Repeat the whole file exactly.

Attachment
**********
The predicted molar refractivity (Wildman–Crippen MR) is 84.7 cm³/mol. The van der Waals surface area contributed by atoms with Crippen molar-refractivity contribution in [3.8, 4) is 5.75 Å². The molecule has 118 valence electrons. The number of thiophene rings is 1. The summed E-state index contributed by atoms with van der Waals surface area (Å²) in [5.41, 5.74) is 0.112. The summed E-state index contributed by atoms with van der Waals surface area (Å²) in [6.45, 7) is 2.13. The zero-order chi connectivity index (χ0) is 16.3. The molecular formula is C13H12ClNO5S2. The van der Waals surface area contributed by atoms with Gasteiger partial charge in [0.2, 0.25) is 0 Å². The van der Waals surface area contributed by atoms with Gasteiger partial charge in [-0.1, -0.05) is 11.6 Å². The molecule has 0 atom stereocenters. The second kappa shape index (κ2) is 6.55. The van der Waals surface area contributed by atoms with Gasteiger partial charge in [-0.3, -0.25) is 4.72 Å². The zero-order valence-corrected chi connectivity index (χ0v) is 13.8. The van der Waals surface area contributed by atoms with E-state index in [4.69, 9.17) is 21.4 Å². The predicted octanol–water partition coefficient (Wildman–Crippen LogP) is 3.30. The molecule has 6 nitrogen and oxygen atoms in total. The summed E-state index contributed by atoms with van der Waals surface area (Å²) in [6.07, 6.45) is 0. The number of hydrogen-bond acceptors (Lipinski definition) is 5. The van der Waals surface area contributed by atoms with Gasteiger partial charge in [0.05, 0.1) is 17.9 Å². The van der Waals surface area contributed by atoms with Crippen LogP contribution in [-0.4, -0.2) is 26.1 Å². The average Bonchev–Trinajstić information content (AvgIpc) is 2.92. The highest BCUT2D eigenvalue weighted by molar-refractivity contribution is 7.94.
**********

The predicted molar refractivity (Wildman–Crippen MR) is 84.7 cm³/mol. The van der Waals surface area contributed by atoms with Crippen molar-refractivity contribution in [3.8, 4) is 5.75 Å². The molecule has 118 valence electrons. The number of thiophene rings is 1. The summed E-state index contributed by atoms with van der Waals surface area (Å²) in [5.41, 5.74) is 0.112. The summed E-state index contributed by atoms with van der Waals surface area (Å²) in [6.45, 7) is 2.13. The zero-order chi connectivity index (χ0) is 16.3. The molecular formula is C13H12ClNO5S2. The van der Waals surface area contributed by atoms with Gasteiger partial charge in [0.2, 0.25) is 0 Å². The van der Waals surface area contributed by atoms with Gasteiger partial charge in [-0.1, -0.05) is 11.6 Å². The molecule has 0 atom stereocenters. The second kappa shape index (κ2) is 6.55. The van der Waals surface area contributed by atoms with Gasteiger partial charge in [-0.3, -0.25) is 4.72 Å². The zero-order valence-corrected chi connectivity index (χ0v) is 13.8. The van der Waals surface area contributed by atoms with E-state index in [4.69, 9.17) is 21.4 Å². The predicted octanol–water partition coefficient (Wildman–Crippen LogP) is 3.30. The molecule has 6 nitrogen and oxygen atoms in total. The summed E-state index contributed by atoms with van der Waals surface area (Å²) in [6.07, 6.45) is 0. The number of hydrogen-bond acceptors (Lipinski definition) is 5. The van der Waals surface area contributed by atoms with Gasteiger partial charge in [0.05, 0.1) is 17.9 Å². The van der Waals surface area contributed by atoms with Crippen LogP contribution in [-0.4, -0.2) is 26.1 Å². The average Bonchev–Trinajstić information content (AvgIpc) is 2.92. The highest BCUT2D eigenvalue weighted by molar-refractivity contribution is 7.94.